Why should we be concerned about controlling the singularity when it occurs? Numerous papers cite reasons to fear the singularity. In the interest of brevity, here are the top three concerns frequently given.

  1. Extinction: SAMs will cause the extinction of humankind. This scenario includes a generic terminator or machine-apocalypse war; nanotechnology gone awry (such as the “gray goo” scenario, in which self-replicating nanobots devour all of the Earth’s natural resources, and the world is left with the gray goo of only nanobots); and science experiments gone wrong (e.g., a nanobot pathogen annihilates humankind).
  2. Slavery: Humankind will be displaced as the most intelligent entity on Earth and forced to serve SAMs. In this scenario the SAMs will decide not to exterminate us but enslave us. This is analogous to our use of bees to pollinate crops. This could occur with our being aware of our bondage or unaware (similar to what appears in the 1999 film The Matrix and simulation scenarios).
  3. Loss of humanity: SAMs will use ingenious subterfuge to seduce humankind into becoming cyborgs. This is the “if you can’t beat them, join them” scenario. Humankind would meld with SAMs through strong-AI brain implants. The line between organic humans and SAMs would be erased. We (who are now cyborgs) and the SAMs will become one.

There are numerous other scenarios, most of which boil down to SAMs claiming the top of the food chain, leaving humans worse off.

All of the above scenarios are alarming, but are they likely? There are two highly divergent views.

  1. If you believe Kurzweil’s predictions in The Age of Spiritual Machines and The Singularity Is Near, the singularity is inevitable. My interpretation is that Kurzweil sees the singularity as the next step in humankind’s evolution. He does not predict humankind’s extinction or slavery. He does predict that most of humankind will have become SAH cyborgs by 2099 (SAH means “strong artificially intelligent human”), or their minds will be uploaded to a strong-AI computer, and the remaining organic humans will be treated with respect. Summary: In 2099 SAMs, SAH cyborgs, and uploaded humans will be at the top of the food chain. Humankind (organic humans) will be one step down but treated with respect.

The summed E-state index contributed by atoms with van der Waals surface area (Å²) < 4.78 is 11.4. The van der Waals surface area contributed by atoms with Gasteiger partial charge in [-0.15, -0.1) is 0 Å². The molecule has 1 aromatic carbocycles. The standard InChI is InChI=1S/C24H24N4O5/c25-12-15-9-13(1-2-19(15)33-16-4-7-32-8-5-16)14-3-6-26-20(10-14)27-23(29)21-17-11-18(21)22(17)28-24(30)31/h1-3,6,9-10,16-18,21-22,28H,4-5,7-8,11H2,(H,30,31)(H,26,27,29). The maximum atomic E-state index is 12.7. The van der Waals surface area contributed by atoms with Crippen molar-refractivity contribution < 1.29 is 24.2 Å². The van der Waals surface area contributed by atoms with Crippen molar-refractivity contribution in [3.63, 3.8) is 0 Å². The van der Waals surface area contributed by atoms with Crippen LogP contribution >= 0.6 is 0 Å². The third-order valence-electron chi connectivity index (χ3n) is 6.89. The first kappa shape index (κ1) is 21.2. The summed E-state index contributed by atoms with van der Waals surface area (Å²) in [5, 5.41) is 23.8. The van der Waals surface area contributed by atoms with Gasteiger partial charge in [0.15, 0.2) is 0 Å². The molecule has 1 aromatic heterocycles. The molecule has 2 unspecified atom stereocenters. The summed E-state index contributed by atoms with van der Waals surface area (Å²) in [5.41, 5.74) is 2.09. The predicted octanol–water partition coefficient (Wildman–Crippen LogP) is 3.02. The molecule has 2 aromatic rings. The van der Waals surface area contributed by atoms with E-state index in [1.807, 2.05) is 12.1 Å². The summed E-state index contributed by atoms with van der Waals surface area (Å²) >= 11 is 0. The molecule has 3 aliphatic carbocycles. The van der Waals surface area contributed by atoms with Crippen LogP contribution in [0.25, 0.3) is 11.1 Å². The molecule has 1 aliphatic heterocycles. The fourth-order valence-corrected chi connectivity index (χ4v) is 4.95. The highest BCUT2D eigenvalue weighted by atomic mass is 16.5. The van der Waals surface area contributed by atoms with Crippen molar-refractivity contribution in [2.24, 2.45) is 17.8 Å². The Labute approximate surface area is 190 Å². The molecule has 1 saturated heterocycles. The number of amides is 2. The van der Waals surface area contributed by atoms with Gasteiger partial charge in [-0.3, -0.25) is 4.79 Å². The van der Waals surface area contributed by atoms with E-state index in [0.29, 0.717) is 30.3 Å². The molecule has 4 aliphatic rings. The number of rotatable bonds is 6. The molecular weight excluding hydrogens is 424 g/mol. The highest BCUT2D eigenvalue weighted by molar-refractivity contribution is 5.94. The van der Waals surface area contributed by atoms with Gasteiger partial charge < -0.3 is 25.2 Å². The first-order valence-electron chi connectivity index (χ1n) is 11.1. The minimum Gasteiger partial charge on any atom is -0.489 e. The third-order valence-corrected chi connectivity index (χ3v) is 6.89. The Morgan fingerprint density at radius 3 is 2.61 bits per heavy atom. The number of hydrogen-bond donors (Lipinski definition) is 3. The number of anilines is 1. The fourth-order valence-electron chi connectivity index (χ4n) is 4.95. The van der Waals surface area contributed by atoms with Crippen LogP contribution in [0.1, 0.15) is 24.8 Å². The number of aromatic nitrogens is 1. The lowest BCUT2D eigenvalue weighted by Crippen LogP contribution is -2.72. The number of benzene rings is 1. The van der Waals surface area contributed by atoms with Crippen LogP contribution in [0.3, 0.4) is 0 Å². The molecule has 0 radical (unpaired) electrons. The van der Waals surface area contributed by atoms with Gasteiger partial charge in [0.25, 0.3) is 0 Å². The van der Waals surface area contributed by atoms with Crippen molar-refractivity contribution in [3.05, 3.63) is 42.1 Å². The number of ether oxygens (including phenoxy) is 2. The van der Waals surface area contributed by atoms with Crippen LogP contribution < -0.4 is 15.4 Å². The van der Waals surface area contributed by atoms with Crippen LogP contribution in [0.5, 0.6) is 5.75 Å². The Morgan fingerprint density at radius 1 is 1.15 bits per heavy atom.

2. If you believe the predictions of British information technology consultant, futurist, and author James Martin (1933–2013), the singularity will occur (he agrees with Kurzweil’s timing of 2045), but humankind will control it. His view is that SAMs will serve us, but he adds that we carefully must handle the events that lead to the singularity and the singularity itself. Martin was highly optimistic that if humankind survives as a species, we will control the singularity. However, in a 2011interview with Nikola Danaylov (www.youtube.com/watch?v=e9JUmFWn7t4), Martin stated that the odds that humankind will survive the twenty-first century were “fifty-fifty” (i.e., a 50 percent probability of surviving), and he cited a number of existential risks. I suggest you view this YouTube video to understand the existential concerns Martin expressed. Summary:In 2099 organic humans and SAH cyborgs that retain their humanity (i.e., identify themselves as humans versus SAMs) will be at the top of the food chain, and SAMs will serve us.

Whom should we believe?

It difficult to determine which of these experts accurately has predicted the postsingularity world. As most futurists would agree, however, predicting the postsingularity world is close to impossible, since humankind never has experienced a technology singularity with the potential impact of strong AI.

Martin believed we (humankind) may come out on top if we carefully handle the events leading to the singularity as well as the singularity itself. He believed companies such as Google (which employs Kurzweil), IBM, Microsoft, Apple, HP, and others are working to mitigate the potential threat the singularity poses and will find a way to prevail. He also expressed concerns, however, that the twenty-first century is a dangerous time for humanity; therefore he offered only a 50 percent probability that humanity will survive into the twenty-second century.

There you have it. Two of the top futurists, Kurzweil and Martin, predict what I interpret as opposing views of the postsingularity world. Whom should we believe? I leave that to your judgment.

Source: The Artificial Intelligence Revolution (2014), Louis A. Del Monte